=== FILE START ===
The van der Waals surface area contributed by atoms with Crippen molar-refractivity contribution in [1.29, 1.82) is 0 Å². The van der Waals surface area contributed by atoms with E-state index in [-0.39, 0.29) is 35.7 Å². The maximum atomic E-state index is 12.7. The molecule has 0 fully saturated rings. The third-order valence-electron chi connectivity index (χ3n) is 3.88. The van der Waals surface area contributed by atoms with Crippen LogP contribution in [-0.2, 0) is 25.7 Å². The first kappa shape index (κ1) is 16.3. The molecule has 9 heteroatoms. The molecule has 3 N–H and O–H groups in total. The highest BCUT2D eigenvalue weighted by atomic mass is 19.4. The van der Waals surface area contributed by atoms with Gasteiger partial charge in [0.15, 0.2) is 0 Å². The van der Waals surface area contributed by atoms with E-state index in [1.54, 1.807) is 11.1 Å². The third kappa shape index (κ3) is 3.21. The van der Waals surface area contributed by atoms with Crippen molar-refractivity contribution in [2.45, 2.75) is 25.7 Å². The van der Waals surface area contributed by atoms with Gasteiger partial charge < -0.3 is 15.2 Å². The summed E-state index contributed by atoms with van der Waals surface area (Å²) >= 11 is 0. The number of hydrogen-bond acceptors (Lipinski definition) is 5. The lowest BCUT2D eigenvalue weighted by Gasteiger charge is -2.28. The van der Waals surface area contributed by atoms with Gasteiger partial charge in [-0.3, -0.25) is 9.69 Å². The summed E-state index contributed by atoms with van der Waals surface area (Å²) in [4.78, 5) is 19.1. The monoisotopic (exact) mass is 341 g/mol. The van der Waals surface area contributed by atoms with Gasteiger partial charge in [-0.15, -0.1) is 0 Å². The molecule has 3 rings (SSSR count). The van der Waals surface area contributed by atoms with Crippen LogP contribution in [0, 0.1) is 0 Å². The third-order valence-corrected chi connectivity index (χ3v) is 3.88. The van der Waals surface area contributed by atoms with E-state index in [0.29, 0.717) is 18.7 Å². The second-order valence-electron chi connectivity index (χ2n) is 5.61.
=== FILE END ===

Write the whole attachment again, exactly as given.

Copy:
The van der Waals surface area contributed by atoms with Crippen molar-refractivity contribution in [1.29, 1.82) is 0 Å². The van der Waals surface area contributed by atoms with E-state index in [-0.39, 0.29) is 35.7 Å². The maximum atomic E-state index is 12.7. The molecule has 0 fully saturated rings. The third-order valence-electron chi connectivity index (χ3n) is 3.88. The van der Waals surface area contributed by atoms with Crippen LogP contribution in [-0.2, 0) is 25.7 Å². The first kappa shape index (κ1) is 16.3. The molecule has 9 heteroatoms. The molecule has 3 N–H and O–H groups in total. The highest BCUT2D eigenvalue weighted by atomic mass is 19.4. The van der Waals surface area contributed by atoms with Gasteiger partial charge in [0.15, 0.2) is 0 Å². The van der Waals surface area contributed by atoms with E-state index in [1.54, 1.807) is 11.1 Å². The third kappa shape index (κ3) is 3.21. The van der Waals surface area contributed by atoms with Crippen molar-refractivity contribution in [2.45, 2.75) is 25.7 Å². The van der Waals surface area contributed by atoms with Gasteiger partial charge < -0.3 is 15.2 Å². The summed E-state index contributed by atoms with van der Waals surface area (Å²) >= 11 is 0. The number of hydrogen-bond acceptors (Lipinski definition) is 5. The lowest BCUT2D eigenvalue weighted by Gasteiger charge is -2.28. The van der Waals surface area contributed by atoms with Gasteiger partial charge in [-0.3, -0.25) is 9.69 Å². The summed E-state index contributed by atoms with van der Waals surface area (Å²) in [4.78, 5) is 19.1. The monoisotopic (exact) mass is 341 g/mol. The van der Waals surface area contributed by atoms with Gasteiger partial charge in [-0.15, -0.1) is 0 Å². The molecule has 3 rings (SSSR count). The van der Waals surface area contributed by atoms with Crippen LogP contribution in [0, 0.1) is 0 Å². The third-order valence-corrected chi connectivity index (χ3v) is 3.88. The van der Waals surface area contributed by atoms with E-state index in [0.29, 0.717) is 18.7 Å². The second-order valence-electron chi connectivity index (χ2n) is 5.61.